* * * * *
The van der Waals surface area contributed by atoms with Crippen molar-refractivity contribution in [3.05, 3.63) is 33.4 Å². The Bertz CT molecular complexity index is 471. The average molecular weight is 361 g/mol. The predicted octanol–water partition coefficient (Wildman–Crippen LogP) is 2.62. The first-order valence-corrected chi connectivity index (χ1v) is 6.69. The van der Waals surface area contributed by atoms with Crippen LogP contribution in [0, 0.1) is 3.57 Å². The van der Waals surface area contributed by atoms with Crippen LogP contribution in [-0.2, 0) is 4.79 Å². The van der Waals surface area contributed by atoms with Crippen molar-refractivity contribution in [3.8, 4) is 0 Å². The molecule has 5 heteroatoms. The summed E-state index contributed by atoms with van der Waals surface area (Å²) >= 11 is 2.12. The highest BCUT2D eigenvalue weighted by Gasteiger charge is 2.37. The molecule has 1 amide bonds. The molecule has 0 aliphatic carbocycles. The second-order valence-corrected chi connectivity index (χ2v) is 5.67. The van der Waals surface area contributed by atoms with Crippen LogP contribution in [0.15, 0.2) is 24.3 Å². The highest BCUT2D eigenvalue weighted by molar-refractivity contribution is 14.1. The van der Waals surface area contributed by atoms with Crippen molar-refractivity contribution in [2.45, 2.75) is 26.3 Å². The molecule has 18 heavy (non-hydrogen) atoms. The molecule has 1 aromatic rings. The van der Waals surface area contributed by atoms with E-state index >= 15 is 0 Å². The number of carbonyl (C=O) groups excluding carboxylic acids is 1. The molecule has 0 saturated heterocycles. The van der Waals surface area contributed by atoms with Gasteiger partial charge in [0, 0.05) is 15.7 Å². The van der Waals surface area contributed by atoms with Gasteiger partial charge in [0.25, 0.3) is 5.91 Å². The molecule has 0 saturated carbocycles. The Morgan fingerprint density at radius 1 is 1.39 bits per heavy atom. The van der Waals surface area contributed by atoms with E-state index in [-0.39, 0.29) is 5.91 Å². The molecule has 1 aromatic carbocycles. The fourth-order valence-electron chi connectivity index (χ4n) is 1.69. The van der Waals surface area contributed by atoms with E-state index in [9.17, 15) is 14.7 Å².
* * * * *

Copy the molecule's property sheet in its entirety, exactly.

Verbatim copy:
The van der Waals surface area contributed by atoms with Crippen molar-refractivity contribution in [3.05, 3.63) is 33.4 Å². The Bertz CT molecular complexity index is 471. The average molecular weight is 361 g/mol. The predicted octanol–water partition coefficient (Wildman–Crippen LogP) is 2.62. The first-order valence-corrected chi connectivity index (χ1v) is 6.69. The van der Waals surface area contributed by atoms with Crippen LogP contribution in [0, 0.1) is 3.57 Å². The van der Waals surface area contributed by atoms with Crippen LogP contribution in [-0.2, 0) is 4.79 Å². The van der Waals surface area contributed by atoms with Crippen molar-refractivity contribution in [3.8, 4) is 0 Å². The molecule has 5 heteroatoms. The summed E-state index contributed by atoms with van der Waals surface area (Å²) >= 11 is 2.12. The highest BCUT2D eigenvalue weighted by Gasteiger charge is 2.37. The molecule has 1 amide bonds. The molecule has 0 aliphatic carbocycles. The second-order valence-corrected chi connectivity index (χ2v) is 5.67. The van der Waals surface area contributed by atoms with Crippen LogP contribution in [0.15, 0.2) is 24.3 Å². The highest BCUT2D eigenvalue weighted by molar-refractivity contribution is 14.1. The van der Waals surface area contributed by atoms with Crippen molar-refractivity contribution in [2.45, 2.75) is 26.3 Å². The molecule has 18 heavy (non-hydrogen) atoms. The molecule has 1 aromatic rings. The van der Waals surface area contributed by atoms with E-state index >= 15 is 0 Å². The number of carbonyl (C=O) groups excluding carboxylic acids is 1. The molecule has 0 saturated heterocycles. The van der Waals surface area contributed by atoms with Gasteiger partial charge in [0, 0.05) is 15.7 Å². The van der Waals surface area contributed by atoms with Gasteiger partial charge in [0.25, 0.3) is 5.91 Å². The molecule has 0 saturated carbocycles. The Morgan fingerprint density at radius 1 is 1.39 bits per heavy atom. The van der Waals surface area contributed by atoms with E-state index in [-0.39, 0.29) is 5.91 Å². The molecule has 1 aromatic carbocycles. The fourth-order valence-electron chi connectivity index (χ4n) is 1.69. The van der Waals surface area contributed by atoms with E-state index in [9.17, 15) is 14.7 Å².